Nobel winner Carter urges Israel to withdraw from territories (HA´ARETZ NEWS) By Ha´aretz Service and Reuters 12/10/02 21:59)
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Former U.S. President Jimmy Carter used his Nobel Peace Prize
acceptance speech Tuesday to call on Israel to comply with a United
Nations resolution to withdraw from the territories as a fundamental
step towards peace in the Middle East.
"At Camp David in 1978
and in Oslo in 1993, Israelis, Egyptians, and
Palestinians have endorsed the only reasonable prescription for
peace: United Nations Resolution 242," he said.
the acquisition of territory by force, calls for
withdrawal of Israel from the occupied territories, and provides for
Israelis to live securely and in harmony with their neighbors. There
is no other mandate whose implementation could more profoundly
improve international relationships."
Saying that war is always
evil, Carter, calling himself a "citizen of
a troubled world", also made veiled criticisms of U.S. President
George W. Bush for opposing UN-led schemes to protect the environment
or to create an international criminal court, and urged the world to
accept UN leadership in tackling challenges from the Middle East to
"Global challenges must be met with an emphasis
on peace, in harmony
with others, with strong alliances and international consensus,"
Carter told a ceremony in Oslo City Hall after collecting a Nobel
gold medal and diploma to a standing ovation.
"Imperfect as it
may be, there is no doubt that this can best be done
through the United Nations," said the 78-year-old Democrat, who was
U.S. president from 1977-81.
"War may sometimes be a necessary
evil," Carter told an audience of
about 1,000 people including his wife Rosalynn and Norway´s King
Harald and Queen Sonja.
"But no matter how necessary, it is
always an evil, never a good. We
will not learn how to live together in peace by killing each other´s
children," he said.
Carter, who almost won the prize in 1978
for brokering an Israeli-
Egyptian peace deal, also said "the world is, in many ways, a more
dangerous place" in the new millennium because of civil wars
and "appalling acts of terrorism."
The head of the Nobel
Committee, Gunnar Berge, said Carter was
honoured for decades working for peace, democracy and human rights.
Berge did not mention that he had said two months ago, in announcing
the prize, that he also reckoned it was a "kick in the leg" to Bush´s
policy on Iraq.
"Jimmy Carter will probably not go down in
history as the most
effective president. But he is certainly the best ex-president the
country ever had," he said.
Carter reiterated calls on Iraqi
President Saddam Hussein to comply
fully with UN weapons inspectors and warned powerful nations against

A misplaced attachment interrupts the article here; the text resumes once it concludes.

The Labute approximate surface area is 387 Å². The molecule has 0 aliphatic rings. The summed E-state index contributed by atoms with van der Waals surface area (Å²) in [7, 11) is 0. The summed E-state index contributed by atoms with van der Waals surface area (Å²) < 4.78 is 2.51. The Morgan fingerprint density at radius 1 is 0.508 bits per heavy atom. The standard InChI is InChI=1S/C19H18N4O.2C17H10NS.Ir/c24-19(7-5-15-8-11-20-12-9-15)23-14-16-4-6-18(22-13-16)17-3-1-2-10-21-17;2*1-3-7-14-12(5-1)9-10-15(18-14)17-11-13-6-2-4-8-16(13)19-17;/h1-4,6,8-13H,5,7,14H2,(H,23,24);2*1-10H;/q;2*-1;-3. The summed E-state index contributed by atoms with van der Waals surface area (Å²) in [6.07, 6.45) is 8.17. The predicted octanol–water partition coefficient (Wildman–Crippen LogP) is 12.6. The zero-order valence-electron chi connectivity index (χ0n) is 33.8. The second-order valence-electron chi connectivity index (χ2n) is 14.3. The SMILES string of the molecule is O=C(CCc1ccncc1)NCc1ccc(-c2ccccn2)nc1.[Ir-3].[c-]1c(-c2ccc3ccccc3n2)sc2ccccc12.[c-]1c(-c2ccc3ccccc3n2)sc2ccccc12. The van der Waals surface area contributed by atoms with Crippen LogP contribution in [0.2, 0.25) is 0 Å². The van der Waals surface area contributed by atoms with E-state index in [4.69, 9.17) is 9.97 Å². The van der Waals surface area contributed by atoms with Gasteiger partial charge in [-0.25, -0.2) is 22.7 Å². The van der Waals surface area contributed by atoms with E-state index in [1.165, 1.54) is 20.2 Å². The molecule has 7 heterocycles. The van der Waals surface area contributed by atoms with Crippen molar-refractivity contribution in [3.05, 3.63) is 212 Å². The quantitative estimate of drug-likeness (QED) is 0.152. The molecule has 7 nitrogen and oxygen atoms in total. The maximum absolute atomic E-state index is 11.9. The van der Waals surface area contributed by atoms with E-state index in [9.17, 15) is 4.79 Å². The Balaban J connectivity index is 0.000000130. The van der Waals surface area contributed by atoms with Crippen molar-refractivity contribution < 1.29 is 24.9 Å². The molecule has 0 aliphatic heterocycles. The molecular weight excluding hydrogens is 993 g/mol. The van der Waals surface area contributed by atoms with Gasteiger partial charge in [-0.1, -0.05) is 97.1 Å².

launching wars in a bid to prevent bigger
Carter told CNN in a later interview that the UN
should have the final word in deciding if there should be a war
against Iraq - even though nations including China and Russia a veto
on the Council.
He said he "hoped and expected" that Bush would
submit to UN
decisions. Asked if he would have risked UN vetoes for key U.S.
policies when he was president, he said: "´Welcome´ is maybe not the
right word. I would have accepted it."
About 40 Iranian exiles
protested near City Hall, accusing Carter of
paving the way to the 1979 Iranian Revolution and a rise of Islamic
"Carter, Carter shame on you, what have you
done to Iran? Remember
1979. Shame on you, [Nobel] committee!" they chanted.
also made a plea for acceptance of global standards on issues
including a ban on landmines, creation of an international criminal
court to try war crimes and schemes to combat global warming mainly
caused by burning fossil fuels.
"Those agreements already
adopted must be fully implemented, and
others should be pursued aggressively," Carter said. Bush has
declined to sign up to several key global pacts.
praised the United States, saying it had used its power
with restraint in the past. "We have not assumed that super strength
guarantees super wisdom," he said.
Carter said he had
previously pointed to "the growing chasm between
the richest and poorest people on earth" as the main challenge of the
"The results of this disparity are root causes of
most of the world´s
unresolved problems, including starvation, illiteracy, environmental
degradation, violent conflict and unnecessary illnesses that range
from Guinea worm to HIV/AIDS," he said.
Carter later waved to a
crowd of several hundred people in a
traditional torchlit march past his hotel in freezing cold. He was to
attend a Nobel banquet, with peanut cake on the menu.
(© Copyright 2002 Ha´aretz 12/10/02)
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